When Greg Zabel auditioned to enter the UCF music program, the song he played on his upright bass was the 1940s standard “In the Mood” made famous by bandleader Glenn Miller.
After Zabel walks across the stage Thursday at one of UCF’s six commencement ceremonies, he’ll have a week to pack his suitcase and fly to Cincinnati to start his professional music career – touring with today’s Glenn Miller Orchestra.
“There are probably 250 professional college programs nationwide that would like to see their students have this opportunity,” said Jeff Rupert, UCF’s director of jazz studies. “He’s come from a novice to an accomplished and versatile musician. It is difficult, but the ingredients for this kind of success stem from focus, discipline and getting pertinent information through the UCF curriculum.”
Zabel said he’s psyched about becoming the group’s bass player. After recently hearing about the job opening, he contacted the band and discovered it was coming to Orlando for a concert. “I auditioned when they were in town and they offered me the job!”
Zabel, an Orlando native and graduate of Dr. Phillips High School, first started playing piano at 8, took up guitar and trumpet at 11, and picked up the bass when he was a 16-year-old sophomore in the school’s jazz band.
“When I applied to UCF, I chose bass as my main instrument after I realized it was the one I was best at,” he said. “Plus, I love the sound and the role the bass plays in any ensemble.”
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A big part of the audition process is what potential the instructors see in students.
What they saw in Zabel was “a willingness to learn and develop despite inexperience,” said Richard Drexler, who teaches jazz bass.
“As teachers, a large part of our task is fostering a hunger for knowledge, rather than disseminating specific knowledge,” Drexler said “When a student such as Greg exhibits that outlook, the future holds promise.”
Zabel said his time at UCF has exposed him to different genres of music – jazz combos, big bands, classical bands and orchestras – which has required him to learn and use different skills.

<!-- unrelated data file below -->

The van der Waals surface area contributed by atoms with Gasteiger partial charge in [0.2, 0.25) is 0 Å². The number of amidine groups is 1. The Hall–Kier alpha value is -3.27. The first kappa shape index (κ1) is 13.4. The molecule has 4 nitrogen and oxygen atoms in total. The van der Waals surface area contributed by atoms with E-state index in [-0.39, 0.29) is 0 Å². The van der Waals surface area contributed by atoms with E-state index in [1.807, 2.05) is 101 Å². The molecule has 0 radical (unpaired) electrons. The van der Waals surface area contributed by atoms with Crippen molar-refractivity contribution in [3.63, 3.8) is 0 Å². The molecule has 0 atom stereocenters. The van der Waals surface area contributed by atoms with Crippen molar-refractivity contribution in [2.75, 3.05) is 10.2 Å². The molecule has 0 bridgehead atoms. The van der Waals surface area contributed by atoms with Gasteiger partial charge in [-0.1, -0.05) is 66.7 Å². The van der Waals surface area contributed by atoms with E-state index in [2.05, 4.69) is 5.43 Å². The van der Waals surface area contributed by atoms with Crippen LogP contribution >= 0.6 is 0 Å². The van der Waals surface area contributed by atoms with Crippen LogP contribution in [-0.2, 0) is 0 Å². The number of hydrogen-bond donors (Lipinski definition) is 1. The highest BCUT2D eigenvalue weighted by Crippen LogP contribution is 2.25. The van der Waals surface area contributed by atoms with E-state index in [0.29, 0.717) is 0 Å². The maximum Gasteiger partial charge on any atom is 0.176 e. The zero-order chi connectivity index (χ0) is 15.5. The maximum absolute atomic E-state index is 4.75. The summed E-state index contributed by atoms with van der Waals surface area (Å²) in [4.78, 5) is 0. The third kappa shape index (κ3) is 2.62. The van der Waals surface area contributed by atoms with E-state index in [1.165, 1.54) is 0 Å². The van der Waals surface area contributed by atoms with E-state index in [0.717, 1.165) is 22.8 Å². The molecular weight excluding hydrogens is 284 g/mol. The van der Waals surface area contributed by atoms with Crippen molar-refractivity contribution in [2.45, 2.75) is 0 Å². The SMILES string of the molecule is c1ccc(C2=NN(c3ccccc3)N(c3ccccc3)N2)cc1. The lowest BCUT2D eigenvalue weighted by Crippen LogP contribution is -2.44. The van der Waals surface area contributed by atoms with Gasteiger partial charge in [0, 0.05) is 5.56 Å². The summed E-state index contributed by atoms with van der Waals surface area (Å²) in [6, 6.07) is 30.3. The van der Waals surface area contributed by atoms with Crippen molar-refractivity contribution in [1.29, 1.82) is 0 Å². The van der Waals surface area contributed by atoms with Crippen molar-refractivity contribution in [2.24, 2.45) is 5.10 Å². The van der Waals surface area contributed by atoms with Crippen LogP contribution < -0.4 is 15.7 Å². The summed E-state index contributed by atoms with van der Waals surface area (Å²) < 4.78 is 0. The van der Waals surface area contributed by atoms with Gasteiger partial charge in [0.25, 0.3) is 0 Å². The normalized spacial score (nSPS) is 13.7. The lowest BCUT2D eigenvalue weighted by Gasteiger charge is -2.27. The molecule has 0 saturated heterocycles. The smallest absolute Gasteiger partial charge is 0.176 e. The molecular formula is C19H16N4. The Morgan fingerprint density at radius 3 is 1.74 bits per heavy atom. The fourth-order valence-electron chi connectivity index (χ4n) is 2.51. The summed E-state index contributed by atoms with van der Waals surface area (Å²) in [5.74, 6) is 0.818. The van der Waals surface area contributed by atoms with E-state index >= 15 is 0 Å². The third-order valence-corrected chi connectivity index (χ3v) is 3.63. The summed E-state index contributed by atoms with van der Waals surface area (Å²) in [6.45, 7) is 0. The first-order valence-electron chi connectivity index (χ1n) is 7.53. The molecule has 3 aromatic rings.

“He did triple duty at the recent UCF Celebrates the Arts festival,” said Jeff Moore, director of the School of Performing Arts. Zabel played in a combo at an opening-night reception, in the symphony orchestra performance of music by composer Phillip Glass, and then with the Flying Horse Big Band in Shakespeare Swings!.
“One of our goals is that the curriculum helps the students be competitive in the field and experience success when they graduate; Greg is an excellent example of that,” Moore said.
Zabel said his influences span all types of musicians, from upright bassist Ray Brown, to electric bassists Jaco and Felix Pastorius, guitarists Wes Montgomery, banjoist Béla Fleck, pianists Chick Corea and others.
“Although one might only be able to hear the influence of the bassists in my playing, I am nonetheless inspired by the other instrumentalists because of their general outlook on music and their blending of styles and cultures,” he said.
The biggest lesson Zabel said he is taking away from UCF is “how to become my own teacher.”
“Professors Jeff Rupert, Richard Drexler, Per Danielsson, Michael Hill and others have instilled in me processes by which to improve different aspects of my playing. They have also encouraged me to have a desire to discover new challenges and opportunities that will ensure I always grow as a musician.”
Because of that lesson, coupled with the visiting clinicians, composers and musicians “who told us why and how to work hard in order to succeed in music, I feel confident as I enter the ‘real world’ because of the knowledge they shared.”
Zabel will graduate during the commencement ceremony at 9 a.m. Thursday, May 7.